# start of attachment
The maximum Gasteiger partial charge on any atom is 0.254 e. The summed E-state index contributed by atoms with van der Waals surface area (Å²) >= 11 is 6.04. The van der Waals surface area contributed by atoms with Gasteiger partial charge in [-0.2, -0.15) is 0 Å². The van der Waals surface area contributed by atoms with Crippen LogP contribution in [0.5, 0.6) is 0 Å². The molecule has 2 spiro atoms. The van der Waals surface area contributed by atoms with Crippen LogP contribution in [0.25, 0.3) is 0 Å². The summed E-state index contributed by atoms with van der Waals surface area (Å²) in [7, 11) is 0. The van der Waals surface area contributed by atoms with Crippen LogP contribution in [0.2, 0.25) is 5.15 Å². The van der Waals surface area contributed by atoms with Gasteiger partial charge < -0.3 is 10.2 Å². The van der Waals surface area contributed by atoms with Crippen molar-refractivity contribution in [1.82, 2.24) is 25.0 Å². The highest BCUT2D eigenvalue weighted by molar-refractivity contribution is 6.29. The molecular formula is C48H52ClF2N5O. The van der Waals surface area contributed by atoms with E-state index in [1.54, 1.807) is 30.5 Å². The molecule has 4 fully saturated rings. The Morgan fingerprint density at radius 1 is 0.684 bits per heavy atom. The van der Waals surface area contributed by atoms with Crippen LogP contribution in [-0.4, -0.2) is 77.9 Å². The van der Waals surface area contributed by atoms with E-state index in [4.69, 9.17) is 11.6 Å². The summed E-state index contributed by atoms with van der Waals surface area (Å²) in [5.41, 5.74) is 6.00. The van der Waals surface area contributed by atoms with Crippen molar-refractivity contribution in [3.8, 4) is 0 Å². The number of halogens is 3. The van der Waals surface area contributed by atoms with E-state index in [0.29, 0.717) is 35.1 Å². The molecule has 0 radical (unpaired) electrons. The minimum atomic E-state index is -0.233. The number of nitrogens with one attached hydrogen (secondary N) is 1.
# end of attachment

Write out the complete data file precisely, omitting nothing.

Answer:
The maximum Gasteiger partial charge on any atom is 0.254 e. The summed E-state index contributed by atoms with van der Waals surface area (Å²) >= 11 is 6.04. The van der Waals surface area contributed by atoms with Gasteiger partial charge in [-0.2, -0.15) is 0 Å². The van der Waals surface area contributed by atoms with Crippen LogP contribution in [0.5, 0.6) is 0 Å². The molecule has 2 spiro atoms. The van der Waals surface area contributed by atoms with Crippen LogP contribution in [0.25, 0.3) is 0 Å². The summed E-state index contributed by atoms with van der Waals surface area (Å²) in [7, 11) is 0. The van der Waals surface area contributed by atoms with Crippen LogP contribution in [0.2, 0.25) is 5.15 Å². The van der Waals surface area contributed by atoms with Gasteiger partial charge < -0.3 is 10.2 Å². The van der Waals surface area contributed by atoms with Crippen molar-refractivity contribution in [1.82, 2.24) is 25.0 Å². The highest BCUT2D eigenvalue weighted by molar-refractivity contribution is 6.29. The molecular formula is C48H52ClF2N5O. The van der Waals surface area contributed by atoms with E-state index in [1.54, 1.807) is 30.5 Å². The molecule has 4 fully saturated rings. The Morgan fingerprint density at radius 1 is 0.684 bits per heavy atom. The van der Waals surface area contributed by atoms with Crippen LogP contribution in [-0.4, -0.2) is 77.9 Å². The van der Waals surface area contributed by atoms with E-state index in [4.69, 9.17) is 11.6 Å². The summed E-state index contributed by atoms with van der Waals surface area (Å²) in [5.41, 5.74) is 6.00. The van der Waals surface area contributed by atoms with Crippen molar-refractivity contribution in [3.8, 4) is 0 Å². The number of halogens is 3. The van der Waals surface area contributed by atoms with E-state index in [0.29, 0.717) is 35.1 Å². The molecule has 0 radical (unpaired) electrons. The minimum atomic E-state index is -0.233. The number of nitrogens with one attached hydrogen (secondary N) is 1.